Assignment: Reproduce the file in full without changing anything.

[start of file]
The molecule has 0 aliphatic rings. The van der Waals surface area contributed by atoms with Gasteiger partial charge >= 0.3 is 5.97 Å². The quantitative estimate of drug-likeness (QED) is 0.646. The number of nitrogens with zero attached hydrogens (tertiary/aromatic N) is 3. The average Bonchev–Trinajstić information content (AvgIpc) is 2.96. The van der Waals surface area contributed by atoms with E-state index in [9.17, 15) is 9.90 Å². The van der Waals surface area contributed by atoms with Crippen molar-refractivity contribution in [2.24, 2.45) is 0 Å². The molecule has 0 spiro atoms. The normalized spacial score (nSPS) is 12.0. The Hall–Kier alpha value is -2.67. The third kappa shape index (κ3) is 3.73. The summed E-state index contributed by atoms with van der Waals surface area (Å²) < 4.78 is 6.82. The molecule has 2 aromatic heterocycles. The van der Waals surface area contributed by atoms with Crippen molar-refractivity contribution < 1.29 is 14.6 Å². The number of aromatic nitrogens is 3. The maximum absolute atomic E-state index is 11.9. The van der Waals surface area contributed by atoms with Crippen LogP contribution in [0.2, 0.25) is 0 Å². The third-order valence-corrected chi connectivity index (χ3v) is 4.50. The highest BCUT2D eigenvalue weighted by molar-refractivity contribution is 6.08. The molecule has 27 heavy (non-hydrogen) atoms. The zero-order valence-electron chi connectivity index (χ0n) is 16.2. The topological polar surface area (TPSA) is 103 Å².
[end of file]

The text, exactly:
The molecule has 0 aliphatic rings. The van der Waals surface area contributed by atoms with Gasteiger partial charge >= 0.3 is 5.97 Å². The quantitative estimate of drug-likeness (QED) is 0.646. The number of nitrogens with zero attached hydrogens (tertiary/aromatic N) is 3. The average Bonchev–Trinajstić information content (AvgIpc) is 2.96. The van der Waals surface area contributed by atoms with E-state index in [9.17, 15) is 9.90 Å². The van der Waals surface area contributed by atoms with Crippen molar-refractivity contribution in [2.24, 2.45) is 0 Å². The molecule has 0 spiro atoms. The normalized spacial score (nSPS) is 12.0. The Hall–Kier alpha value is -2.67. The third kappa shape index (κ3) is 3.73. The summed E-state index contributed by atoms with van der Waals surface area (Å²) < 4.78 is 6.82. The molecule has 2 aromatic heterocycles. The van der Waals surface area contributed by atoms with Crippen molar-refractivity contribution < 1.29 is 14.6 Å². The number of aromatic nitrogens is 3. The maximum absolute atomic E-state index is 11.9. The van der Waals surface area contributed by atoms with Crippen LogP contribution in [0.2, 0.25) is 0 Å². The third-order valence-corrected chi connectivity index (χ3v) is 4.50. The highest BCUT2D eigenvalue weighted by molar-refractivity contribution is 6.08. The molecule has 27 heavy (non-hydrogen) atoms. The zero-order valence-electron chi connectivity index (χ0n) is 16.2. The topological polar surface area (TPSA) is 103 Å².